Data Loss Prevention

Data loss prevention (DLP) includes a broad range of practices design to prevent, or identify and resolve, instances of your sensitive data “leaking” outside the boundaries of the system. 

 

The Consumer Data Right gives Australian’s control of their data. That enables innovation in new products and services to those consumers. To participate as a data recipient, there are five governance requirements and 24 information security requirements. These are independently audited by a qualified firm like AssuranceLab, and included in an assurance report for accreditation.

 

Your entire security program is built on the premise that sensitive data sits within a perimeter of security that restricts access to authorised and appropriate personnel. This perimeter is protected through Access Control and the Vulnerability Management Program. Those protections only apply within that perimeter so it’s important to ensure all sensitive data remains within that.

 

DLP practices are often covered in the Acceptable Use Policy. Many of these practices rely on all employees to maintain sensitive assets appropriately within the perimeter. In addition to those, the following areas should be considered for effective DLP. The important thing to consider in DLP is that it includes the risks of deliberate and accidental leakage. It’s impossible to eliminate the risk of data leakage, so the purpose of focus in this area is to reduce the risk to a sufficient, tolerable level, and complementing that with response plans recognising that the preventive practices aren’t perfect. This is covered by Security Incident Response plans or procedures. 

 

End-user devices

 

User devices accumulate sensitive data. In email accounts, documents and local applications with downloaded data. DLP should consider restricting what devices are used for business purposes, applying security to prevent unauthorised usage, and remote-wipe and encryption controls to secure that local data in the event that devices are lost, stolen or compromised.

 

Cloud services 

 

Cloud services make it easy to collect, process, and share data, which is a benefit to many business goals, but also a risk of data leakage. Vendor risk management controls and data governance are important to protect data across these services and determine what data is appropriate to use in each. Each software product may have a varying level of security protections and access setup, which risks data being shared with the wrong people, ie. leaked outside the boundaries of the system. It may also be appropriate to block certain solutions that are a high risk of data leakage.

 

Emails and messaging 

 

Emails and other workplace messaging applications carry their own risks around accidental or deliberate data leakage. A common error is where the wrong person is addressed and sent sensitive contents. These communication systems are also an opportunity for deliberate leakage outside of the system boundaries for employees that see a personal gain in using sensitive data for unauthorised purposes. DLP controls can include warnings for contents sent outside of the organisation, automated monitoring and alerts for suspicious communications, and blocking attachments.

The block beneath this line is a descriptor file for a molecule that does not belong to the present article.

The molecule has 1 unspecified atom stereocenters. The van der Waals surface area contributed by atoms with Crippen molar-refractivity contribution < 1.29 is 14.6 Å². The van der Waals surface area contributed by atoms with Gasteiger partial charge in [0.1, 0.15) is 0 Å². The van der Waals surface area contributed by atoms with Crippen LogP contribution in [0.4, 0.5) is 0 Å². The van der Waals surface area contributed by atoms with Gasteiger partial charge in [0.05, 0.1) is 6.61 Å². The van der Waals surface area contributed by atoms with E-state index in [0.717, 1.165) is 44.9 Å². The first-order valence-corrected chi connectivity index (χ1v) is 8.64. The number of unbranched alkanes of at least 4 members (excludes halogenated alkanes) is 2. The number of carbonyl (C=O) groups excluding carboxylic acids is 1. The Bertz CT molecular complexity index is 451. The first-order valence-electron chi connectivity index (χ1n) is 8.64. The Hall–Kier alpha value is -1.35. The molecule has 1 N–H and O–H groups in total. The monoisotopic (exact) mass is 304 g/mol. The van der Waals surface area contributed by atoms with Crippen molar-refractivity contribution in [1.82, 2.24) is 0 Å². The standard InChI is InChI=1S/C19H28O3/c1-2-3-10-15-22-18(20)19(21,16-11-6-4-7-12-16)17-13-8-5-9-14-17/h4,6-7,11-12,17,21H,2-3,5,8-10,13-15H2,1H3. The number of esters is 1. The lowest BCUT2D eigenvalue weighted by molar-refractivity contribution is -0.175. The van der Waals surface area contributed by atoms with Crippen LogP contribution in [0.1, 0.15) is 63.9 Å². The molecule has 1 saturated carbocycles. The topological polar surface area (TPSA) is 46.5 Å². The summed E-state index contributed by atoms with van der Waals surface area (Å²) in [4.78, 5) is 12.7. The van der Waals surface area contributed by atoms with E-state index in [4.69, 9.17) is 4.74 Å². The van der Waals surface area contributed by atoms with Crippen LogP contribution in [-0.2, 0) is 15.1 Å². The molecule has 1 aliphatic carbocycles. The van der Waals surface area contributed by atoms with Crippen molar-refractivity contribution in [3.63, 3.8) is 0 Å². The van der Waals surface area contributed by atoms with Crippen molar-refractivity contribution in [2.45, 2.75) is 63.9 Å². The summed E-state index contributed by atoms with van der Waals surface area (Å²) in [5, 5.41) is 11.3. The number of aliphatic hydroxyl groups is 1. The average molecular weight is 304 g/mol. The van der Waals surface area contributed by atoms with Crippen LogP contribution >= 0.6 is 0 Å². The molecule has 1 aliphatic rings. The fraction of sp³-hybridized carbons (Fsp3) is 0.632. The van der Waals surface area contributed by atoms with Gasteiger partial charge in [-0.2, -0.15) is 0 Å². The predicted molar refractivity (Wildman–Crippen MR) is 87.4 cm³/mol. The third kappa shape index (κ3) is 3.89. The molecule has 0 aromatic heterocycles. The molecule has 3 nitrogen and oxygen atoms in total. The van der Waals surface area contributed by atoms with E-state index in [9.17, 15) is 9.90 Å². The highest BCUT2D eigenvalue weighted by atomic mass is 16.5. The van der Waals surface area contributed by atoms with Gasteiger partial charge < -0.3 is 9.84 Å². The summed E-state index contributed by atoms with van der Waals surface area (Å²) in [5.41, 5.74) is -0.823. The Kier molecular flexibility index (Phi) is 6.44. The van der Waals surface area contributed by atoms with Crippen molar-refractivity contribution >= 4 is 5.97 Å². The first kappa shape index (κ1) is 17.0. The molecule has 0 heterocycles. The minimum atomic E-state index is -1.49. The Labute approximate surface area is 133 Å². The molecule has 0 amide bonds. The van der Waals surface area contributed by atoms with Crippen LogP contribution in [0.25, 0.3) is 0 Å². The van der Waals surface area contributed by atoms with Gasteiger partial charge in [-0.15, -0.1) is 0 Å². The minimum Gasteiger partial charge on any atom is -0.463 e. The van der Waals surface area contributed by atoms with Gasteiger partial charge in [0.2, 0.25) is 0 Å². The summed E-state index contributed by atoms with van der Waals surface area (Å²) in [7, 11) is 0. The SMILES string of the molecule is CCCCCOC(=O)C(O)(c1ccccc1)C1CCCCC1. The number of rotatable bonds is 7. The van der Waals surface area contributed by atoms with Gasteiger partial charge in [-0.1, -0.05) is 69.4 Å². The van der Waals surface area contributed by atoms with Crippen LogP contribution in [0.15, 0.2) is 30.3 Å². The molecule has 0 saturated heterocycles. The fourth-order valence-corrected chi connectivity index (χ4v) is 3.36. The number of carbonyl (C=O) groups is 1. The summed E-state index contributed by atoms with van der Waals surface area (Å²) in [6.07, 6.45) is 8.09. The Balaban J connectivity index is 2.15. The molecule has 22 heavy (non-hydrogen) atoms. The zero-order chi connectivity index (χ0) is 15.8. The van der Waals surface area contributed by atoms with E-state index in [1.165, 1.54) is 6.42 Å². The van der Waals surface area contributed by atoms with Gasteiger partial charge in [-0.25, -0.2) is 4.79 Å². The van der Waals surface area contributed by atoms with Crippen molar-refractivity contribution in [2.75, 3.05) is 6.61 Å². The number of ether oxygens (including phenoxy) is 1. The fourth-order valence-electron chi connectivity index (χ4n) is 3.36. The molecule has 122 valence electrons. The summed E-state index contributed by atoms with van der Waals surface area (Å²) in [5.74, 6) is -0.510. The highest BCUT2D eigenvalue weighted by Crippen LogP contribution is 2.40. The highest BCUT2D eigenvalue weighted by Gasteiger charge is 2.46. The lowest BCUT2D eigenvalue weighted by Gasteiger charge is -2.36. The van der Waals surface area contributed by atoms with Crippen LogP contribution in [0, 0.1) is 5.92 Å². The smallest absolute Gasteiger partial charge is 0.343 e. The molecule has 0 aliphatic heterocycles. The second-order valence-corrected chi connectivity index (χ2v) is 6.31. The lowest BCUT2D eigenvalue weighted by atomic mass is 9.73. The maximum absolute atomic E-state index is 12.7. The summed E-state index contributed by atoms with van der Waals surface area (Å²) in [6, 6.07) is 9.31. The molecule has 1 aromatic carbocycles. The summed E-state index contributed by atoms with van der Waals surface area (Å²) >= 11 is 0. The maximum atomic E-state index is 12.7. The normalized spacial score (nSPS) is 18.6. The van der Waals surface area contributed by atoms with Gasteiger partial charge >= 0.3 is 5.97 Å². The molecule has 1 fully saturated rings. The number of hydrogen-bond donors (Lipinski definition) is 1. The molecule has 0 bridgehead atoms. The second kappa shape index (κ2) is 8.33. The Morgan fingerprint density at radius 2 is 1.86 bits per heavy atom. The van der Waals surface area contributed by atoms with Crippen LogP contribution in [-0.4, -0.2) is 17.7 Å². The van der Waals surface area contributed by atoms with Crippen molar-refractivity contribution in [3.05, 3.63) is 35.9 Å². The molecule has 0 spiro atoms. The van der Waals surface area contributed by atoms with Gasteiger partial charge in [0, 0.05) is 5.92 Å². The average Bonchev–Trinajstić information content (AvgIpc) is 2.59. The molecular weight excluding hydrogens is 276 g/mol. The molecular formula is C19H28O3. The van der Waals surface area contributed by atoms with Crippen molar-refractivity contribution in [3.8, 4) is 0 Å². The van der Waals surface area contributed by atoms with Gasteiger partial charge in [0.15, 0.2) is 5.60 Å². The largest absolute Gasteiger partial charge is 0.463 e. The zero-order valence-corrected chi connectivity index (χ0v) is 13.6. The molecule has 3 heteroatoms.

Websites 

 

Systematically blocking or applying policy restrictions on websites are often considered more in relation to anti-malware practices. However, there’s also a DLP aspect to these practices. Content filtering and limiting website access can prevent data from being solicited or shared outside of the organisation inappropriately. This can include unapproved sites that allow data to be uploaded and then bypass the boundaries of the system protections over that data.

 

Removable Media 

 

Removable media can lead to deliberate or accidental data leakage. It can provide an easy way to duplicate large amounts of sensitive data outside of the boundaries of the system. When removable media is lost that can expose it to an unauthorised audience. Systematically blocking removable media is a common practice to achieve both DLP and anti-malware security objectives.

 

In addition to these specific practices, there are organisational controls like Security Awareness Training and the Acceptable Use Policy that strengthen accountability and secure behaviours across your company. These DLP practices often go hand-in-hand with Anti-malware Practices based on the overlap in information assets, and the types of practices that mitigate the respective security risks.

 

If you're wondering what this looks like "on paper" - get in touch with our team <info@assurancelab.com.au>. We're happy to share examples, software solutions, and guide you through how this may look for your business.

 

The CDR Perspective

 

DLP is one of the 24 requirements for the CDR. Data loss and leakage prevention mechanisms are implemented to prevent data leaving the CDR data environment, including, but not limited to:
(a) blocking access to unapproved cloud computing services; and
(b) logging and monitoring the recipient, file size, and frequency of outbound emails; and
(c) email filtering and blocking methods that block emails with CDR data in text and attachments; and
(d) blocking data write access to portable storage media.

 

About AssuranceLab

 

AssuranceLab is a modern cybersecurity audit firm that provides assurance reports (ASAE 3150, SOC 1/2). We're experts in the latest software and cloud providers. We guide your team through the compliance practices in a way that fits your environment and culture. We work closely with clients through our agile and collaborative approach; saving time, costs, and headaches along the way.

Consumer Data Right

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